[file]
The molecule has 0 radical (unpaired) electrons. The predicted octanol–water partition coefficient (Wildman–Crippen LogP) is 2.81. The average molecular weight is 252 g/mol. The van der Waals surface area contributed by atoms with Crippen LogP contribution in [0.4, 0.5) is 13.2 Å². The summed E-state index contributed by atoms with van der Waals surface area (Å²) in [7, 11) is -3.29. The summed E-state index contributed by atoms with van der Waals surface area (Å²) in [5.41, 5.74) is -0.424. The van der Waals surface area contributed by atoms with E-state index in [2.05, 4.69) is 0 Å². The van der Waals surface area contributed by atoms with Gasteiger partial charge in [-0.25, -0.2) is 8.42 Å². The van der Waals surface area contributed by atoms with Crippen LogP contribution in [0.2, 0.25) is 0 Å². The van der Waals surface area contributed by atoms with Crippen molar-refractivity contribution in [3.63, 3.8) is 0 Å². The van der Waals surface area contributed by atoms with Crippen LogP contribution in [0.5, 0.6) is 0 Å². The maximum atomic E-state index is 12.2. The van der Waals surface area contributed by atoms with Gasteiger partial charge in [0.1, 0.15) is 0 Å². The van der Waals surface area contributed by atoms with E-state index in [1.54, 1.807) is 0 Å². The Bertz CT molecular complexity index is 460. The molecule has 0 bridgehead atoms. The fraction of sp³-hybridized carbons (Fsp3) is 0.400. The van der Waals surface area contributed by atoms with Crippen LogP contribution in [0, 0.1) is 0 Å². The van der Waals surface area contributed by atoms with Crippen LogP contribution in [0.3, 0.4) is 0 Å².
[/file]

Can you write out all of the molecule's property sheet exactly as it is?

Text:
The molecule has 0 radical (unpaired) electrons. The predicted octanol–water partition coefficient (Wildman–Crippen LogP) is 2.81. The average molecular weight is 252 g/mol. The van der Waals surface area contributed by atoms with Crippen LogP contribution in [0.4, 0.5) is 13.2 Å². The summed E-state index contributed by atoms with van der Waals surface area (Å²) in [7, 11) is -3.29. The summed E-state index contributed by atoms with van der Waals surface area (Å²) in [5.41, 5.74) is -0.424. The van der Waals surface area contributed by atoms with E-state index in [2.05, 4.69) is 0 Å². The van der Waals surface area contributed by atoms with Gasteiger partial charge in [-0.25, -0.2) is 8.42 Å². The van der Waals surface area contributed by atoms with Crippen LogP contribution in [0.2, 0.25) is 0 Å². The van der Waals surface area contributed by atoms with Crippen molar-refractivity contribution in [3.63, 3.8) is 0 Å². The van der Waals surface area contributed by atoms with Crippen LogP contribution in [0.5, 0.6) is 0 Å². The maximum atomic E-state index is 12.2. The van der Waals surface area contributed by atoms with Gasteiger partial charge in [0.1, 0.15) is 0 Å². The van der Waals surface area contributed by atoms with E-state index in [1.54, 1.807) is 0 Å². The Bertz CT molecular complexity index is 460. The molecule has 0 bridgehead atoms. The fraction of sp³-hybridized carbons (Fsp3) is 0.400. The van der Waals surface area contributed by atoms with Crippen LogP contribution in [0, 0.1) is 0 Å². The van der Waals surface area contributed by atoms with Crippen LogP contribution in [0.3, 0.4) is 0 Å².